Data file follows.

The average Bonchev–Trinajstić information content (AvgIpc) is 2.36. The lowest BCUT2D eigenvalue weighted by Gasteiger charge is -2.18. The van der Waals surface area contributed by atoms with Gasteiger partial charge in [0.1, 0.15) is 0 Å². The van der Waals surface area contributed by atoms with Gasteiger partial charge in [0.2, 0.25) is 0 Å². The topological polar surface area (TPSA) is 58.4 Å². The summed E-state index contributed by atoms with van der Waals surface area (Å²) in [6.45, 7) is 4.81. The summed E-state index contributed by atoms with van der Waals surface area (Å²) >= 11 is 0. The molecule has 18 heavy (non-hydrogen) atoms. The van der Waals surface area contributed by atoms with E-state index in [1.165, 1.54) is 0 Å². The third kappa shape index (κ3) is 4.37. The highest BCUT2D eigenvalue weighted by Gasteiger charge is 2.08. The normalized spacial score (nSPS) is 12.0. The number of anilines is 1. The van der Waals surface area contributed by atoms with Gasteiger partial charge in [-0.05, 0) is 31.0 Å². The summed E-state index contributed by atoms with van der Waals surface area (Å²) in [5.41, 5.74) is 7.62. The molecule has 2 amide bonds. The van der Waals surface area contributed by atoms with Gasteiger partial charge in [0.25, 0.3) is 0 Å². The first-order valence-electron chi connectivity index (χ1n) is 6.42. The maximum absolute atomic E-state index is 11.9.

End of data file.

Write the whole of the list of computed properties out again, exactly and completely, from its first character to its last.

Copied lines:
The average Bonchev–Trinajstić information content (AvgIpc) is 2.36. The lowest BCUT2D eigenvalue weighted by Gasteiger charge is -2.18. The van der Waals surface area contributed by atoms with Gasteiger partial charge in [0.1, 0.15) is 0 Å². The van der Waals surface area contributed by atoms with Gasteiger partial charge in [0.2, 0.25) is 0 Å². The topological polar surface area (TPSA) is 58.4 Å². The summed E-state index contributed by atoms with van der Waals surface area (Å²) in [6.45, 7) is 4.81. The summed E-state index contributed by atoms with van der Waals surface area (Å²) >= 11 is 0. The molecule has 18 heavy (non-hydrogen) atoms. The van der Waals surface area contributed by atoms with E-state index in [1.165, 1.54) is 0 Å². The third kappa shape index (κ3) is 4.37. The highest BCUT2D eigenvalue weighted by Gasteiger charge is 2.08. The normalized spacial score (nSPS) is 12.0. The number of anilines is 1. The van der Waals surface area contributed by atoms with Gasteiger partial charge in [-0.05, 0) is 31.0 Å². The summed E-state index contributed by atoms with van der Waals surface area (Å²) in [5.41, 5.74) is 7.62. The molecule has 2 amide bonds. The van der Waals surface area contributed by atoms with Gasteiger partial charge in [0.25, 0.3) is 0 Å². The first-order valence-electron chi connectivity index (χ1n) is 6.42. The maximum absolute atomic E-state index is 11.9.